Governments reached an agreement at COP15 – Reaction Finance for Biodiversity Foundation
19 December 2022 – Today, governments reached an agreement on the Global Biodiversity Framework (GBF) at the CBD COP15 in Montreal. The Finance for Biodiversity Foundation is overall positive on the text and comments on the elements in the text that refer to the finance sector and businesses.
Anita de Horde, co-founder and coordinator of Finance for Biodiversity Foundation, said: “We are very happy that the Parties agreed on the importance of aligning private and public financial flows with the goals and targets of the Global Biodiversity Framework. This means that investments and financial activities by governments and the finance sector need to halt and reverse nature loss in 2030. Next to this, private finance is included as one of the solutions to fund the finance gap on nature and governments need to ensure that large and transnational businesses and financial institutions asses and disclose their impacts and dependencies on nature. Moreover, there is text on protecting or conserving 30% of all land and oceans by the end of 2030; this could potentially be the biodiversity equivalent to the 1,5°C goal”.
Sonya Likhtman (Federated Hermes Limited) co-chair of the Public Policy Advocacy working group of Finance for Biodiversity Foundation: “We welcome the adoption of the Kunming-Montreal Global Biodiversity Framework as a meaningful step towards reversing biodiversity loss and restoring nature. It sends a clear, strong message to all stakeholders, including the financial sector. Goal D requires the alignment of financial flows with both the 2030 targets and the 2050 vision, securing a focus on implementation in the short, medium and long term. This goal, along with several targets that reference private financial flows, provide the hook required to stimulate and scale up action from the financial sector. We are also pleased that target 15 requires governments to ensure that large companies and financial institutions assess and disclose their risks, impacts and dependencies on biodiversity throughout operations, value chains and portfolios. These parts of the framework closely reflect the position we have advocated for through the Finance for Biodiversity Foundation. Financial institutions have a critical role to play in halting and reversing biodiversity loss, so it’s brilliant to see this articulated in the agreement. All eyes must now turn towards implementation at the national level and across all sectors of the economy”.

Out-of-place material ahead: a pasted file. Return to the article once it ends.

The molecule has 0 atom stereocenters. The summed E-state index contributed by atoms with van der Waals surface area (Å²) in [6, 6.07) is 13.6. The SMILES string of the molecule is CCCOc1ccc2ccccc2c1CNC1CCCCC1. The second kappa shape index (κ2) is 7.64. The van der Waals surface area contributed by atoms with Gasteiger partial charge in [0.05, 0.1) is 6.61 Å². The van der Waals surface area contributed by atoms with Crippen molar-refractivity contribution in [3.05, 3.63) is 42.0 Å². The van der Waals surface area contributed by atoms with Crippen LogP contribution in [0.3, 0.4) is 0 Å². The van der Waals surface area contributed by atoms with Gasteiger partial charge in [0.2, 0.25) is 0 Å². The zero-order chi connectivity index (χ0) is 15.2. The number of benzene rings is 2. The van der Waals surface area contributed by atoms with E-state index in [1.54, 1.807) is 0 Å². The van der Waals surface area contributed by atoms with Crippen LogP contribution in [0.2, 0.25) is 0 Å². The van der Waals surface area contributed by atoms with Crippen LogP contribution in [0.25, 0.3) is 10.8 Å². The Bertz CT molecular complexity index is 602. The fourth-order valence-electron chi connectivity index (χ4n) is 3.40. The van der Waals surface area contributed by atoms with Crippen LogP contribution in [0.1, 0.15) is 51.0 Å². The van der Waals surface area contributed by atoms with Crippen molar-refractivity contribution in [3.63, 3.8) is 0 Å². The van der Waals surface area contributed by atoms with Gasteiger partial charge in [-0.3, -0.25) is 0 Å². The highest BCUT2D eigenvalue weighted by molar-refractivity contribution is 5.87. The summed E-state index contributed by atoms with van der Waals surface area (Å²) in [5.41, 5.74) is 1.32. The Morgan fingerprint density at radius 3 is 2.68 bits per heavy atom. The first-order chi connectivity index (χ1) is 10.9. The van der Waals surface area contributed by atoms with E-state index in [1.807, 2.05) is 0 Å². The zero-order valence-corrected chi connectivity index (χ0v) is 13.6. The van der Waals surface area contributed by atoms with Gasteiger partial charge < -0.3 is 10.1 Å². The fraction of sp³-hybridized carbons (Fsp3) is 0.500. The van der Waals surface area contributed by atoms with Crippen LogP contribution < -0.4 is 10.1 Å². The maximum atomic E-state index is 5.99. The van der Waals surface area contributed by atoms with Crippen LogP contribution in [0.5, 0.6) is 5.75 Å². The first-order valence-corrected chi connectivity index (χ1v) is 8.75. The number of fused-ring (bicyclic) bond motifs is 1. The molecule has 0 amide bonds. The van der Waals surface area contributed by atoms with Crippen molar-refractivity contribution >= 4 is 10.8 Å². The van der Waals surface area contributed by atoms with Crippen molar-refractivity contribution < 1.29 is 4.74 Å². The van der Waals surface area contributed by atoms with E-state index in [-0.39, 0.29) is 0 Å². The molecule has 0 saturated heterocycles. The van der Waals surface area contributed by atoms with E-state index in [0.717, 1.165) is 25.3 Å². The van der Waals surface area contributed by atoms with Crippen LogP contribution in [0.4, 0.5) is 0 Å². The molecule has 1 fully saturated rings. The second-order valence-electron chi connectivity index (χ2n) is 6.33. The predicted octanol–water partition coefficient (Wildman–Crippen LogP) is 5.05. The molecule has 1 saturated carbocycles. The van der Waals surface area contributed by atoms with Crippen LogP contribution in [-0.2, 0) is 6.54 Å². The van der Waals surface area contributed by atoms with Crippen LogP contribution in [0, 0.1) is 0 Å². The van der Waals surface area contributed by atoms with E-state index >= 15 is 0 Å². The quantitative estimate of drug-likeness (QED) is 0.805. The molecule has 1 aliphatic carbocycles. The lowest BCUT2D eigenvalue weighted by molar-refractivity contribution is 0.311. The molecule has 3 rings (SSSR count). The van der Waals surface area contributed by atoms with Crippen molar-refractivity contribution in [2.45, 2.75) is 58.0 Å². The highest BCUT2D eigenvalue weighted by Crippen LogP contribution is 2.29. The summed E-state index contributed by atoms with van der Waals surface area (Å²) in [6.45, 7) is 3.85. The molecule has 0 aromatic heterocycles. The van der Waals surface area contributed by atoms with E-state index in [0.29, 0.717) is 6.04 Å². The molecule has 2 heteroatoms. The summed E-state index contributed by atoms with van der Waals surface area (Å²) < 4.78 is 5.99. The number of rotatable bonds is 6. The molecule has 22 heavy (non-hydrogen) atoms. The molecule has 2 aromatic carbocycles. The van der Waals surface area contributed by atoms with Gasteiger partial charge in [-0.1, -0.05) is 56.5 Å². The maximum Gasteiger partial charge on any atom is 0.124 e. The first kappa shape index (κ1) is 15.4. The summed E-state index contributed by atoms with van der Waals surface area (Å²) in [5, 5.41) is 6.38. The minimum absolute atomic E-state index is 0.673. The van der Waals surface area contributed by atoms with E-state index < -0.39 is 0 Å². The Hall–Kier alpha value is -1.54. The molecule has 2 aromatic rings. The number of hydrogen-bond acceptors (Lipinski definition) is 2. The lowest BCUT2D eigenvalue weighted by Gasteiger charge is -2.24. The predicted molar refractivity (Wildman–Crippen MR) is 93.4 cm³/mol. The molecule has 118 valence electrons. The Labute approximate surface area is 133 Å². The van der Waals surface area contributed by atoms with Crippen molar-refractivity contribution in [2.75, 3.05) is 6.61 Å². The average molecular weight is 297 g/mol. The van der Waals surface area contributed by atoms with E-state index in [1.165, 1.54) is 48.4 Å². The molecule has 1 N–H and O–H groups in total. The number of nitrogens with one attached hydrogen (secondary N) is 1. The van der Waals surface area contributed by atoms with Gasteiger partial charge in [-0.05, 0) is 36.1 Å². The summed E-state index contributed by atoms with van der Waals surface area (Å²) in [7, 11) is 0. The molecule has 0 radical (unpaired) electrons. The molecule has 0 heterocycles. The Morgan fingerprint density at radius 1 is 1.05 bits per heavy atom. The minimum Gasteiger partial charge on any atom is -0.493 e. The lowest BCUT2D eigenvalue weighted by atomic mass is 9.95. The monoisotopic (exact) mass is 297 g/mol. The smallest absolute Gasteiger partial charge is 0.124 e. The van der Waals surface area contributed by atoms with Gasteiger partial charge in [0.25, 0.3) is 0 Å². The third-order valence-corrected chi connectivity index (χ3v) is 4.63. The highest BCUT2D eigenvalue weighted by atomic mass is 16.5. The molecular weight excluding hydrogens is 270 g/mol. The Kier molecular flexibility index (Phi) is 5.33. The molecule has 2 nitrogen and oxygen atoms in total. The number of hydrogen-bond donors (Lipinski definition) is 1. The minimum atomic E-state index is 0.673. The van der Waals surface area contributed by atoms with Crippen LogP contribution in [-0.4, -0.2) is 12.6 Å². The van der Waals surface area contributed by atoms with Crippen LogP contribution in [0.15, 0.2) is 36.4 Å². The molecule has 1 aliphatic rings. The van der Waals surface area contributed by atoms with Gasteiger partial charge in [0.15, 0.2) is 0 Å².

Aligning private and public financial flows
The alignment of private and public financial flows with the goals and targets of the Global Biodiversity Framework is secured in target 14 of the text. “We have been pushing for this text in Goal D and in target 14 for 1,5 years now, because it can ensure that governments take the necessary actions to stimulate the financial sector to act on nature. An enabling policy environment that supports financial institutions in better managing the risks and capitalising on the opportunities in their portfolios is key. We saw that with article 2.1.c of the Paris Agreement which also had a reference to financial flows. We hope that this agreement will create the same incentive for financial institutions to align their portfolios with a pathway towards halting and reversing nature loss in 2030”, says de Horde.
Next to this, also the alignment of public financial flows is captured, requiring governments to identify, eliminate, phase out or reform incentives, including subsidies, that are harmful for biodiversity by 2025.
Assessing and disclosing impact and dependencies by businesses
We also stressed the need for strong references in target 15 to ensure that businesses and financial institutions will assess and disclose their impact and dependencies on nature. There was much debate between the negotiators on whether the word ‘mandatory’ should be in, and references to an international acknowledged disclosure framework were removed. However, wording on ‘ensuring’ policy, administrative or legal measures are still intact. This means that governments will need to have policies and regulatory frameworks in place to ensure that large and transnational businesses and financial institutions will assess and disclose their nature impacts and dependencies. “This is also good news for financial institutions that will need actual nature data from the corporates they invest in to better align their financial flows with the biodiversity goals and targets”, says de Horde.
Private sector resources
The GBF includes some strong text on increasing the level of financial resources for nature ‘from all sources’. This does not only mean that more money from developed countries will become available for protecting nature in developing countries. The text strongly also refers to leveraging private finance and promoting blended finance to raise new and additional resources for conservation, restoration and sustainable use of nature.